An achieved status is one that is chosen or achieved, such as a married person, a parent, a friend, a doctor or an engineer. An achieved status is acquired through one’s efforts. Society recognizes such changes in achieved status. Statuses that are not fixed by inheritance, biological characteristics, or other factors, over which the individual has no control, are known as achieved statuses. An achieved status is entered as a result of some degree of purposive action and choice. Thus, an achieved status, by contrast, is one that is based on something the person has done. For example, a boy of 17 can be an athlete, a guitarist, a student of history and a member of a local club enjoying different forms of achieved status.

Ascribed and achieved statuses have numerous differences and similarities. They each affect a person’s and a group’s roles both socially and industrially, and they may even affect the characteristics of a person and the public’s perception of them.

Another concept of status that existed to not known in the study matter is ‘Master Status’. Let us put in simple, a master status is the defining social position a person holds, to choose interactions or to relate self to others. A person’s social identity influences that person’s roles and behaviours in a societal context and often shape a person’s entire life. For many people occupation determines the basic status and everything revolves around it. For example, occupation is often a master status because it forms such an important part of a person’s identity and affects the other roles one may occupy such as a family member or friend, a resident of a city, or even a hobby enthusiast. In this way, a person may identify as a teacher, firefighter, or pilot. Gender, age, and race are also common master statuses. Often physical disabilities serve as a master status to the point where the person's entire life suffers from de-humanization affecting the possibility of achieving any status.


The role, in sociology, is expected of an individual who occupies a given social position or status. A role is a comprehensive pattern of socially recognized behaviour, providing a means of identifying and placing an individual in a society. It also serves as a strategy for coping with recurrent situations and dealing with others' roles (e.g., parent-child roles). The term, borrowed from theatrical usage, emphasizes the distinction between the actor and the part. A role remains relatively stable even though different people occupy the position: any individual assigned the role of the physician, like any actor in the role of Hamlet, is expected to behave in a particular way. An individual may have a unique style, but this is exhibited within the expected behaviour’s boundaries.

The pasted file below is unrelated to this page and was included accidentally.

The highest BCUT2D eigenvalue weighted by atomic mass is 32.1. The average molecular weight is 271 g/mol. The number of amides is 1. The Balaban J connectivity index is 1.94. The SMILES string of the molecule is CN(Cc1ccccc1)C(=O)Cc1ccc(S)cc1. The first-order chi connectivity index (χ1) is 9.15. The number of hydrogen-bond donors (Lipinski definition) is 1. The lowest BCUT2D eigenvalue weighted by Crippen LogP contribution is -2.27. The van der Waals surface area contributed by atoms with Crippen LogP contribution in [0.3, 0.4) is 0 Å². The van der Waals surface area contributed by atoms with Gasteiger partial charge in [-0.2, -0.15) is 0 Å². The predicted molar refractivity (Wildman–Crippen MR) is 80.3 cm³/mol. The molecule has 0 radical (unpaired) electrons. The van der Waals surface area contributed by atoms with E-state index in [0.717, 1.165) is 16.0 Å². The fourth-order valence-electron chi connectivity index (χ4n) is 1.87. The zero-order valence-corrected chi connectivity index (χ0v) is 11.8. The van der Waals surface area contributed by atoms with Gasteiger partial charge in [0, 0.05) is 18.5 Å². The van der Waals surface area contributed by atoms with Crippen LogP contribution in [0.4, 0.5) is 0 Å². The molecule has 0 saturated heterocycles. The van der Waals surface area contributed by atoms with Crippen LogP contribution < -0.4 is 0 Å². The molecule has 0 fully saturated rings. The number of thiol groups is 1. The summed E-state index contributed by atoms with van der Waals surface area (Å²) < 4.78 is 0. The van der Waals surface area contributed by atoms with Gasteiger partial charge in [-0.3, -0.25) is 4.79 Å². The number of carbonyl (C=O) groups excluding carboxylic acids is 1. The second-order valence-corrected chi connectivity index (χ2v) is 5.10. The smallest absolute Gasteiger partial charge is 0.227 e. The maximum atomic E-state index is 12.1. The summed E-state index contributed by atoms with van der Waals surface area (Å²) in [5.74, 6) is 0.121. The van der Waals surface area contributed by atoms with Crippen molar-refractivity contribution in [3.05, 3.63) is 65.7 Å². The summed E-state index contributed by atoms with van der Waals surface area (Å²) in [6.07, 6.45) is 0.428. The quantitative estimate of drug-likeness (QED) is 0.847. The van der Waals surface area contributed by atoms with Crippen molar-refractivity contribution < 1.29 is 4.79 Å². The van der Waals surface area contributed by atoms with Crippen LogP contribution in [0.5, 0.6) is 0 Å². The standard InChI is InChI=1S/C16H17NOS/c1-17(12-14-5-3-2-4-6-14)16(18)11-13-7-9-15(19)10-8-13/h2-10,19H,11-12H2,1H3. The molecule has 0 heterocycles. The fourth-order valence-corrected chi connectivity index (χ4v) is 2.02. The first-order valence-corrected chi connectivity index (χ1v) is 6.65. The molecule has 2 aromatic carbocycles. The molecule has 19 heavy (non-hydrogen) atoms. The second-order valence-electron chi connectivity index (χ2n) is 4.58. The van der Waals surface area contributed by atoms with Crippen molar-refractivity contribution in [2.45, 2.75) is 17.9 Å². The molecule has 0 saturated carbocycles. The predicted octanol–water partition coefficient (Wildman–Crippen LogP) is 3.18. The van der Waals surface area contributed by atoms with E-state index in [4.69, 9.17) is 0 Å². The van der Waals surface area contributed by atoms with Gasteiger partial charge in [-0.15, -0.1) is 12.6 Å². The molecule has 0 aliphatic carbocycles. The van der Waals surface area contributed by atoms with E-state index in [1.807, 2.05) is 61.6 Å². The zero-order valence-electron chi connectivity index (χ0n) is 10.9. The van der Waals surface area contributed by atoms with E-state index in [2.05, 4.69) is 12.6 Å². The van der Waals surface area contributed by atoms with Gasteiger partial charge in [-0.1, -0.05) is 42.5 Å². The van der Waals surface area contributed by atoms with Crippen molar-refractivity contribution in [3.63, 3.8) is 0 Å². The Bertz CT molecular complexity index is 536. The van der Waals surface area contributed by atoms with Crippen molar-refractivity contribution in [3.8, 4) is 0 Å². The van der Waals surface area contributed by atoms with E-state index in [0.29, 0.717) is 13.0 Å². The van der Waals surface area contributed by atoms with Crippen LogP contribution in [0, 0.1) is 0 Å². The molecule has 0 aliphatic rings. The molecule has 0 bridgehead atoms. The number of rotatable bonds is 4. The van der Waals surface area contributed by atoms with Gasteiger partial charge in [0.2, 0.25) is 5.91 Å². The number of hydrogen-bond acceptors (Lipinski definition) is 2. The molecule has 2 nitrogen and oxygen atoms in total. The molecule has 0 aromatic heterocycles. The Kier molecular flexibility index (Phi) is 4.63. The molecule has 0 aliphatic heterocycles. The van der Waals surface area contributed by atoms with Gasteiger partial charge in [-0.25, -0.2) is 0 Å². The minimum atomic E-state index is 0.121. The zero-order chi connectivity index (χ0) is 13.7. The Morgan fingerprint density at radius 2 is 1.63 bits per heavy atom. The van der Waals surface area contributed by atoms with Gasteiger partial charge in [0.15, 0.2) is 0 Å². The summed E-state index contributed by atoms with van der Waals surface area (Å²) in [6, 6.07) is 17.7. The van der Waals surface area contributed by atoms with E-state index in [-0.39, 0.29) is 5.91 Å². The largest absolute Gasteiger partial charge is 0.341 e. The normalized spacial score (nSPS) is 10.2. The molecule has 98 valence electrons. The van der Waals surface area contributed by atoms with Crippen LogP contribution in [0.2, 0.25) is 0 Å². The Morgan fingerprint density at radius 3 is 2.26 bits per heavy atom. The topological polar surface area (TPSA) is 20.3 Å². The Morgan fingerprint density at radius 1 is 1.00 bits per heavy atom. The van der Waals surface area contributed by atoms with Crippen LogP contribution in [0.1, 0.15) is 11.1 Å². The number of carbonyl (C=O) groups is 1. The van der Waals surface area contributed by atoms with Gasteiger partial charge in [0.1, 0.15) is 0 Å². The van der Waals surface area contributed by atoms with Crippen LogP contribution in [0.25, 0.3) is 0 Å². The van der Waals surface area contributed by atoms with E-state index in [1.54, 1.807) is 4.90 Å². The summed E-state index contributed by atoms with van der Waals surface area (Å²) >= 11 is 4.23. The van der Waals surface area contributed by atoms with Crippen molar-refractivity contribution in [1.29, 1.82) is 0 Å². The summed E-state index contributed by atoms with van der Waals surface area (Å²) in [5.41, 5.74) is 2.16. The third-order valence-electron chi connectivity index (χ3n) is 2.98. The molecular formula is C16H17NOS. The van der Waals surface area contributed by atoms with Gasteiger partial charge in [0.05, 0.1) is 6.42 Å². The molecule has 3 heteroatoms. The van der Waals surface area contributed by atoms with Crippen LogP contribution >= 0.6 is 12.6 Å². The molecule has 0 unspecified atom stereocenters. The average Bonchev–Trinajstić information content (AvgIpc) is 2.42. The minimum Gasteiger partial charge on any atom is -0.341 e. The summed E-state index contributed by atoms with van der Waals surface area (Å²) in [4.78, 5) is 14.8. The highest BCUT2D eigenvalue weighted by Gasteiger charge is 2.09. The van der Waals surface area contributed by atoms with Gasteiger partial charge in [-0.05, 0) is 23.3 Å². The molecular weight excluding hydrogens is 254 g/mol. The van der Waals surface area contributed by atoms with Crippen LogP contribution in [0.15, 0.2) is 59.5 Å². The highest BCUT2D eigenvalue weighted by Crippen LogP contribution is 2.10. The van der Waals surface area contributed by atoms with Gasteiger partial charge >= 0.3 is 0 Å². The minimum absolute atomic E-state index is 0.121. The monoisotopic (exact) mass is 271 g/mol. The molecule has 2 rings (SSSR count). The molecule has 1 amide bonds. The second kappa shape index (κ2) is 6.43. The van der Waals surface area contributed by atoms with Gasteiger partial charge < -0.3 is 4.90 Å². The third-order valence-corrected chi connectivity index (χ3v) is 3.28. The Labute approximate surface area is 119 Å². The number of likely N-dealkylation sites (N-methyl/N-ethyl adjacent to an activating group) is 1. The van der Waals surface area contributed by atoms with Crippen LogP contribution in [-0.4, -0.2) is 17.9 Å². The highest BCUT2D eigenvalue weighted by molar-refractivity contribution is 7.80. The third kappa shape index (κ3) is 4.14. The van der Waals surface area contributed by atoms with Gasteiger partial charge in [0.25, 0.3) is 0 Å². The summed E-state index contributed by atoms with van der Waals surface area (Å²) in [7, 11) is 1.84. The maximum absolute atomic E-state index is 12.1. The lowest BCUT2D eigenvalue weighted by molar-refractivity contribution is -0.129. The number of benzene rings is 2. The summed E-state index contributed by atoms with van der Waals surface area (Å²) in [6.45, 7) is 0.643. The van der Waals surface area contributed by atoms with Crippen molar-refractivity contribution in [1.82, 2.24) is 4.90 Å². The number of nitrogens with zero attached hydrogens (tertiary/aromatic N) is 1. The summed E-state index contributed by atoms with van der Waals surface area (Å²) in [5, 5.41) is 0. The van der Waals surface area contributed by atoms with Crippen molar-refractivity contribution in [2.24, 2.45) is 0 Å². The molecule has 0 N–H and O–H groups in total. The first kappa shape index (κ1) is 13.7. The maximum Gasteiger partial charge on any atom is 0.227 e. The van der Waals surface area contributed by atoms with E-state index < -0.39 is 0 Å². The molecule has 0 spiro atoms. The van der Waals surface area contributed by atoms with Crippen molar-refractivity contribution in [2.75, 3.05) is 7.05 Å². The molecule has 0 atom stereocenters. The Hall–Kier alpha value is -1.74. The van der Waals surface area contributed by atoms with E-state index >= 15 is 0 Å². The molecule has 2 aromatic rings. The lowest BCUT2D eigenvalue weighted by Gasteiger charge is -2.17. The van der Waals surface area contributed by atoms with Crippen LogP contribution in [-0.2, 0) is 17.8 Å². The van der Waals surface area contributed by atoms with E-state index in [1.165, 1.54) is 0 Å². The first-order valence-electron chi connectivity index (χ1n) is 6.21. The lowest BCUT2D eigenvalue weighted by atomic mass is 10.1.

Role expectations include both actions and qualities: a teacher may be expected not only to deliver lectures, assign homework, and prepare examinations but also to be dedicated, concerned, honest, and responsible. Individuals usually occupy several positions, which may or may not be compatible with one another: one person may be husband, father, artist, and patient. Each role entailing certain obligations, duties, privileges, and rights vis-à-vis other persons.

Definition of Role

  1. According to Ogburn and Nimkoff a role is “a set of socially expected and approved behavior patterns consisting of both duties and privileges, associated with a particular position in a group”.

  2. According to Johnson “role is expectations and obligations held by other members concerning the behaviour of the position incumbent”.

  3. Alex Inkles ‘role’ refers to “the set of expected or normative rights and obligations allowed to and demanded of persons generally felt to be incumbent of a recognized status by others who participate in the same social system”.

Interrelationships between social status and role

The concepts of status and role have a growing significance in the social sciences. Status and role are simplified by Ralph Linton when he said, ‘you occupy a status, but you play a role’. Every position or status in society carries with it a set of expected behaviour patterns. Status and role are ‘two sides of the same coin’.

Statuses and Roles constitute an important element in social structure. Young and Mack say “A role is the function of a status”. A person in a social set-up is bound to play a role. Sometimes he plays so many roles at a given time. According to his role, he gets status.

Similarly, the status of an individual gives him a definite role. Sometimes status is ascribed and sometimes it is achieved. Therefore, status and role, both are interrelated.

  1. The terms ‘role’ and ‘status’ are inter-related: A status is simply a position in society or a group. A role is the behavioural aspect of status. Statuses are occupied and roles are played. A role is how a given individual fulfills the obligations of status and enjoys its privileges and prerogatives.

  2. The role is a relational term: An individual plays a role vis-a-vis another person’s role, attached to a ‘counter-position’.

  3. Role and status point out two divergent interests: Status is a sociological concept and sociological phenomena. On the other hand, the role is a concept and a phenomenon of social psychology.

  4. Both are dynamic: Role changes with each new incumbent in a status. The status changes as the norms attached to it are altered. New obligations and new responsibilities may be added to status or old ones may be removed over time. Sometimes more rigorous role-playing may expand the functions of a status.

  5. Both are correlative: Though status and role are co-related, it is possible to have one without the other. A status without a role may simply denote an unfulfilled position in an association. In the same way, roles are often played without occupying a status.

  6. Status as an institutionalized role: The structure of society consists of statuses and not roles. It has become regularized, standardized, and formalized in the society at large or any specific association with society. It is statuses together with norms that give an order, predictability and even possibility to social relations.

Therefore, the concepts of status and role are the initial tools for the analysis of social structure. A status is simply a position in society or a group. Every society and every group have many such positions and every individual occupies as many positions as there are groups to which ones belong.